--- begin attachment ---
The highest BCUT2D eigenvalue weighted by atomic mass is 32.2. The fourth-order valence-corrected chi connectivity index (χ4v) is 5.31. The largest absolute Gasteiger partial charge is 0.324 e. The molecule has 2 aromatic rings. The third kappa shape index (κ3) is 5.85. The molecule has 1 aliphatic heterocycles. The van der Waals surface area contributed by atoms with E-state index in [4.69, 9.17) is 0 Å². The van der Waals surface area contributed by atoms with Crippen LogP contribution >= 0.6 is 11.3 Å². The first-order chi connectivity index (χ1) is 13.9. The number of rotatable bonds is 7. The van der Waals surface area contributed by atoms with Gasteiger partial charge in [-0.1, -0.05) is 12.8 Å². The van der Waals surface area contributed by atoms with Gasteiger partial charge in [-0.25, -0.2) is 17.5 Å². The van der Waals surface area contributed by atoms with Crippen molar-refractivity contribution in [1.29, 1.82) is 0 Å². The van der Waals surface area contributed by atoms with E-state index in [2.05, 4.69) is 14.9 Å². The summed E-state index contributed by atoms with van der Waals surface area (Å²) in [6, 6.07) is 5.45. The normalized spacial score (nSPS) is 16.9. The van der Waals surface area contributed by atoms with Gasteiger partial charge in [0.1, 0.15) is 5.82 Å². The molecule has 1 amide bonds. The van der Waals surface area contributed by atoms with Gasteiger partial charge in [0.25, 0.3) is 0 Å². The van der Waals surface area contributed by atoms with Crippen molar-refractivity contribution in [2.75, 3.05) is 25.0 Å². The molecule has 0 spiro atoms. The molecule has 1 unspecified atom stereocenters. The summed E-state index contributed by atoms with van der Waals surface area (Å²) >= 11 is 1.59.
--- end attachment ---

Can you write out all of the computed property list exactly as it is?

The highest BCUT2D eigenvalue weighted by atomic mass is 32.2. The fourth-order valence-corrected chi connectivity index (χ4v) is 5.31. The largest absolute Gasteiger partial charge is 0.324 e. The molecule has 2 aromatic rings. The third kappa shape index (κ3) is 5.85. The molecule has 1 aliphatic heterocycles. The van der Waals surface area contributed by atoms with E-state index in [4.69, 9.17) is 0 Å². The van der Waals surface area contributed by atoms with Crippen LogP contribution >= 0.6 is 11.3 Å². The first-order chi connectivity index (χ1) is 13.9. The number of rotatable bonds is 7. The van der Waals surface area contributed by atoms with Gasteiger partial charge in [-0.1, -0.05) is 12.8 Å². The van der Waals surface area contributed by atoms with Gasteiger partial charge in [-0.25, -0.2) is 17.5 Å². The van der Waals surface area contributed by atoms with Crippen molar-refractivity contribution in [1.29, 1.82) is 0 Å². The van der Waals surface area contributed by atoms with E-state index in [2.05, 4.69) is 14.9 Å². The summed E-state index contributed by atoms with van der Waals surface area (Å²) in [6, 6.07) is 5.45. The normalized spacial score (nSPS) is 16.9. The van der Waals surface area contributed by atoms with Gasteiger partial charge in [0.1, 0.15) is 5.82 Å². The molecule has 1 amide bonds. The van der Waals surface area contributed by atoms with Gasteiger partial charge in [0.25, 0.3) is 0 Å². The van der Waals surface area contributed by atoms with Crippen molar-refractivity contribution in [2.75, 3.05) is 25.0 Å². The molecule has 0 spiro atoms. The molecule has 1 unspecified atom stereocenters. The summed E-state index contributed by atoms with van der Waals surface area (Å²) >= 11 is 1.59.